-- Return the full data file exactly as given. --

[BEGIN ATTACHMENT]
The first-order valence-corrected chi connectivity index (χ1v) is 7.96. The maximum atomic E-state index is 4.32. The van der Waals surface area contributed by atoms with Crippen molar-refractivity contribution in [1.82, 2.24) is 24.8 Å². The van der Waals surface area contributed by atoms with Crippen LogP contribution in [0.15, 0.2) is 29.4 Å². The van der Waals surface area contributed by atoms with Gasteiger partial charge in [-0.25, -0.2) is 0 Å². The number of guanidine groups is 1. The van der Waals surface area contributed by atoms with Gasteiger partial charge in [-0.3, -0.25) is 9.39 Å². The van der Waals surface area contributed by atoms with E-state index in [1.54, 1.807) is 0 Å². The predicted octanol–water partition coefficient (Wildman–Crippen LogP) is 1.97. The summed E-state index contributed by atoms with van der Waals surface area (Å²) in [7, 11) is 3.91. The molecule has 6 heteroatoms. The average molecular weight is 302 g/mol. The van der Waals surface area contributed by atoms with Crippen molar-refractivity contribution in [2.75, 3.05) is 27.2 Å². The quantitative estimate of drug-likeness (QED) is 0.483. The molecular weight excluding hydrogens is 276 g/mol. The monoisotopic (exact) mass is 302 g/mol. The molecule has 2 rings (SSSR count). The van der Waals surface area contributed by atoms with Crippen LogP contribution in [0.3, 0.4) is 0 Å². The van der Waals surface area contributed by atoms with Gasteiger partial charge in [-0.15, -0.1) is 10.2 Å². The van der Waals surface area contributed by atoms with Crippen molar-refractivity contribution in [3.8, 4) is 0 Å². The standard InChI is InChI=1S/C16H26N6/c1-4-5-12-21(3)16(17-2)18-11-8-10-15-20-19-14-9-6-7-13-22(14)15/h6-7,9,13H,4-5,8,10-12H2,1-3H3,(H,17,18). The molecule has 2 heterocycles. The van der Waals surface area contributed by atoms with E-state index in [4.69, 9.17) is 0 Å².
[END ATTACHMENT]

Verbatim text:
The first-order valence-corrected chi connectivity index (χ1v) is 7.96. The maximum atomic E-state index is 4.32. The van der Waals surface area contributed by atoms with Crippen molar-refractivity contribution in [1.82, 2.24) is 24.8 Å². The van der Waals surface area contributed by atoms with Crippen LogP contribution in [0.15, 0.2) is 29.4 Å². The van der Waals surface area contributed by atoms with Gasteiger partial charge in [-0.25, -0.2) is 0 Å². The number of guanidine groups is 1. The van der Waals surface area contributed by atoms with Gasteiger partial charge in [-0.3, -0.25) is 9.39 Å². The van der Waals surface area contributed by atoms with E-state index in [1.54, 1.807) is 0 Å². The predicted octanol–water partition coefficient (Wildman–Crippen LogP) is 1.97. The summed E-state index contributed by atoms with van der Waals surface area (Å²) in [7, 11) is 3.91. The molecule has 6 heteroatoms. The average molecular weight is 302 g/mol. The van der Waals surface area contributed by atoms with Crippen molar-refractivity contribution in [2.75, 3.05) is 27.2 Å². The quantitative estimate of drug-likeness (QED) is 0.483. The molecular weight excluding hydrogens is 276 g/mol. The monoisotopic (exact) mass is 302 g/mol. The molecule has 2 rings (SSSR count). The van der Waals surface area contributed by atoms with Crippen LogP contribution in [0.3, 0.4) is 0 Å². The van der Waals surface area contributed by atoms with Gasteiger partial charge in [-0.15, -0.1) is 10.2 Å². The van der Waals surface area contributed by atoms with Crippen molar-refractivity contribution in [3.8, 4) is 0 Å². The standard InChI is InChI=1S/C16H26N6/c1-4-5-12-21(3)16(17-2)18-11-8-10-15-20-19-14-9-6-7-13-22(14)15/h6-7,9,13H,4-5,8,10-12H2,1-3H3,(H,17,18). The molecule has 2 heterocycles. The van der Waals surface area contributed by atoms with E-state index in [4.69, 9.17) is 0 Å².